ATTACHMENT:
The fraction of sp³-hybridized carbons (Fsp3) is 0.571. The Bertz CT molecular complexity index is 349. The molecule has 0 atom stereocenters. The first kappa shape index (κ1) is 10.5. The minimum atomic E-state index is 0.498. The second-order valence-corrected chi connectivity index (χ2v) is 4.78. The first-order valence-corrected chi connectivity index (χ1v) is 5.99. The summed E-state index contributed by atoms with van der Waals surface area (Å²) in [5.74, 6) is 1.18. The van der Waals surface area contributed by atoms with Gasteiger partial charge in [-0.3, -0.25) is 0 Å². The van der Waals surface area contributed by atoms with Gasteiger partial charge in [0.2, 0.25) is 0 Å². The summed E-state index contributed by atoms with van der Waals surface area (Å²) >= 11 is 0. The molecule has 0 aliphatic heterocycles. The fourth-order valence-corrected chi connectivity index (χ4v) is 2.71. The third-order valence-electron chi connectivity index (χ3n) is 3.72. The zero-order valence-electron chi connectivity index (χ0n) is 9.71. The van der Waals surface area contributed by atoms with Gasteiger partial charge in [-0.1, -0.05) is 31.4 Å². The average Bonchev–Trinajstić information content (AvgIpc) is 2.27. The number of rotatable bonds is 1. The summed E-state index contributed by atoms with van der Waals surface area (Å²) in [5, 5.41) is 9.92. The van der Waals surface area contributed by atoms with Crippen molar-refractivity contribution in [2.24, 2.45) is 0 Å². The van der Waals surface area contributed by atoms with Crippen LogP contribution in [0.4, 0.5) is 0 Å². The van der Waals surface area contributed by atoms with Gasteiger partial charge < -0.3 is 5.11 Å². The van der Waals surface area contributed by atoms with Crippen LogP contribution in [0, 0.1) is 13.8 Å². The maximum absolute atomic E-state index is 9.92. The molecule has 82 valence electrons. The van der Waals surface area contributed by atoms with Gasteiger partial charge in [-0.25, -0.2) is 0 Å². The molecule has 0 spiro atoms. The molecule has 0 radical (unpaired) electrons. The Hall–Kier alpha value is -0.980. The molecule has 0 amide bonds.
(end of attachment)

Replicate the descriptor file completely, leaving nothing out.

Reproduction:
The fraction of sp³-hybridized carbons (Fsp3) is 0.571. The Bertz CT molecular complexity index is 349. The molecule has 0 atom stereocenters. The first kappa shape index (κ1) is 10.5. The minimum atomic E-state index is 0.498. The second-order valence-corrected chi connectivity index (χ2v) is 4.78. The first-order valence-corrected chi connectivity index (χ1v) is 5.99. The summed E-state index contributed by atoms with van der Waals surface area (Å²) in [5.74, 6) is 1.18. The van der Waals surface area contributed by atoms with Gasteiger partial charge in [-0.3, -0.25) is 0 Å². The van der Waals surface area contributed by atoms with Gasteiger partial charge in [0.2, 0.25) is 0 Å². The summed E-state index contributed by atoms with van der Waals surface area (Å²) >= 11 is 0. The molecule has 0 aliphatic heterocycles. The fourth-order valence-corrected chi connectivity index (χ4v) is 2.71. The third-order valence-electron chi connectivity index (χ3n) is 3.72. The zero-order valence-electron chi connectivity index (χ0n) is 9.71. The van der Waals surface area contributed by atoms with Gasteiger partial charge in [-0.1, -0.05) is 31.4 Å². The average Bonchev–Trinajstić information content (AvgIpc) is 2.27. The number of rotatable bonds is 1. The summed E-state index contributed by atoms with van der Waals surface area (Å²) in [5, 5.41) is 9.92. The van der Waals surface area contributed by atoms with Crippen molar-refractivity contribution in [2.24, 2.45) is 0 Å². The van der Waals surface area contributed by atoms with Crippen LogP contribution in [0.4, 0.5) is 0 Å². The van der Waals surface area contributed by atoms with Gasteiger partial charge < -0.3 is 5.11 Å². The van der Waals surface area contributed by atoms with Crippen LogP contribution in [0, 0.1) is 13.8 Å². The maximum absolute atomic E-state index is 9.92. The molecule has 82 valence electrons. The van der Waals surface area contributed by atoms with Gasteiger partial charge in [-0.25, -0.2) is 0 Å². The molecule has 0 spiro atoms. The molecule has 0 radical (unpaired) electrons. The Hall–Kier alpha value is -0.980. The molecule has 0 amide bonds.